ca. 305-240 B.C.
Greek poet and scholar
Callimachus was one of the most prolific poets of the Hellenistic* period. A scholar as well as a poet, he is said to have produced 800 volumes of verse. In so doing, Callimachus helped develop a new literary style that combined elegance, wit, and scholarship. Callimachus’s style greatly influenced the work of the Roman poets Catullus, Ovid, and Propertius.
* Hellenistic referring to the Greek-influenced culture of the Mediterranean world during the three centuries after Alexander the Great, who died in 323 B.C.
Callimachus (originally called Battiades) was born in North Africa. He traveled to the city of Alexandria, Egypt, during the reign of Ptolemy II (ruled 285-246 B.C.) and was commissioned by the king to catalog the famous collection in the Alexandria library. The completed catalog comprised 120 volumes. While at the library, Callimachus began to write prose works on such diverse subjects as the wonders of the world, foreign customs, rivers, birds, and poetry. The prose works did not survive, but 6 hymns and 64 epigrams* remain. The hymns—often dealing with gods or mythological figures—were meant to be recited or read by an educated audience.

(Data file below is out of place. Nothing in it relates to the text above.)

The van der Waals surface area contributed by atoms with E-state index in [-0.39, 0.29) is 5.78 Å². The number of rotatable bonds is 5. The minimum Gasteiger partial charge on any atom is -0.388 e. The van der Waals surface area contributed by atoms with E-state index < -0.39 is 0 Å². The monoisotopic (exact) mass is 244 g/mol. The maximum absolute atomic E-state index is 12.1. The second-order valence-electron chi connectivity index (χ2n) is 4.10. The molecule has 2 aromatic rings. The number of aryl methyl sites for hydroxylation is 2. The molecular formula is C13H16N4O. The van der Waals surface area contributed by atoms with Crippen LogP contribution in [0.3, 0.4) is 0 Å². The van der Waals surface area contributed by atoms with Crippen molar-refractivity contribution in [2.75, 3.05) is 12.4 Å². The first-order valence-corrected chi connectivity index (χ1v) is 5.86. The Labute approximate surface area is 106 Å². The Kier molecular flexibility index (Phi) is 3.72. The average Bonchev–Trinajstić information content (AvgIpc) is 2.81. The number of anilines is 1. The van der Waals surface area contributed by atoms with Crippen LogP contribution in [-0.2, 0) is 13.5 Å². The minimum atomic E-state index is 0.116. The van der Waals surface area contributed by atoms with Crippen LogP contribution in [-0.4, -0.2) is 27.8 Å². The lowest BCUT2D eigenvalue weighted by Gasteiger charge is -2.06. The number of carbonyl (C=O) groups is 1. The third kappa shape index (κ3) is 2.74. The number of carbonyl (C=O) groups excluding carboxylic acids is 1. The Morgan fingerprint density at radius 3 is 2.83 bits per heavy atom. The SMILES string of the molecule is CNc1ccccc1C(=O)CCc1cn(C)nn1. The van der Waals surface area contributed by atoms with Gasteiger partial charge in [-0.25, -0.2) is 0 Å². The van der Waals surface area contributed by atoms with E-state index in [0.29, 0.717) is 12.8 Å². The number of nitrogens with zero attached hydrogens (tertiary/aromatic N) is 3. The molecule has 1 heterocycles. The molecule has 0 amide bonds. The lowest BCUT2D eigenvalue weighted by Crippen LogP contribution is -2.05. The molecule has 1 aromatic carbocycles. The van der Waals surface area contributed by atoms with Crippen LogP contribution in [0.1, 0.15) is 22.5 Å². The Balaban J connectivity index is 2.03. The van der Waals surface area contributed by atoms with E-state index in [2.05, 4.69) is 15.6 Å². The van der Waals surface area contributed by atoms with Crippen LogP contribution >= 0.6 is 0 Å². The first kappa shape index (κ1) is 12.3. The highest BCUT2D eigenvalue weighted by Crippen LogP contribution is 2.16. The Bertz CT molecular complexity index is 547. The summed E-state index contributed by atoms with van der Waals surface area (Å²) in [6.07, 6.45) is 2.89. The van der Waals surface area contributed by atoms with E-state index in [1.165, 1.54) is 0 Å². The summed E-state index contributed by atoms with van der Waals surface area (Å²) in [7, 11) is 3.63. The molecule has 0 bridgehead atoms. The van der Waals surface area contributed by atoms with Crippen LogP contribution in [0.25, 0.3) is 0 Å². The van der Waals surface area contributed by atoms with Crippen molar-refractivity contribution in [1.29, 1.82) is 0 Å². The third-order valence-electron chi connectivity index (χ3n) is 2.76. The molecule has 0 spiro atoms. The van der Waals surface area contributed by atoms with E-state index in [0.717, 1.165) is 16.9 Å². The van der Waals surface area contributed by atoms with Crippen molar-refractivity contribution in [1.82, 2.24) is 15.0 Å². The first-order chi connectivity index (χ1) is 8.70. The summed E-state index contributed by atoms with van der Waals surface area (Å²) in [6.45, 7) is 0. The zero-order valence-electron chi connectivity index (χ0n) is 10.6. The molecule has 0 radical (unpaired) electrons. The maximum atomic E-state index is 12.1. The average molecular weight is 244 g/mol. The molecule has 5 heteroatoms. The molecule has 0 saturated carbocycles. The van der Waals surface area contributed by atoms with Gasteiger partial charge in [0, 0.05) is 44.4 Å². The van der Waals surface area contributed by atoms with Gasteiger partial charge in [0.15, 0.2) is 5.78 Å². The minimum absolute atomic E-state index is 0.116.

It was as a writer of epigrams that Callimachus was best known, however. These short, personal poems usually dealt with an emotional topic, such as the troubles of a lover or the death of a friend. They evolved from the brief verse inscriptions carved on grave stones. Callimachus transformed them into literature. In his epigram on the death of Heraclitus (“They told me, Heraclitus, they told me you were dead”), Callimachus addresses the dead man in a touching personal style that is both direct and eloquent.
The remainder of Callimachus’s poetry exists in fragments and consists of lyric* and elegiac* poems. The most famous of the elegiac poems is the 7,000-line Aetia (Origins). In it, Callimachus described a dream in which the Muses instructed him in the origins of the history of Greek myths, customs, and religious rites. Often criticized for not writing an epic poem, Callimachus defended his short poems as more attractive than epic poems. In his words, “a big book was a big evil.” (See also Epigrams; Poetry, Greek and Hellenistic.)
* epigram short poem dealing pointedly, and sometimes satirically, with a single thought
* lyric poem expressing personal feelings, often similar in form to a song
* elegiac sad and mournful poem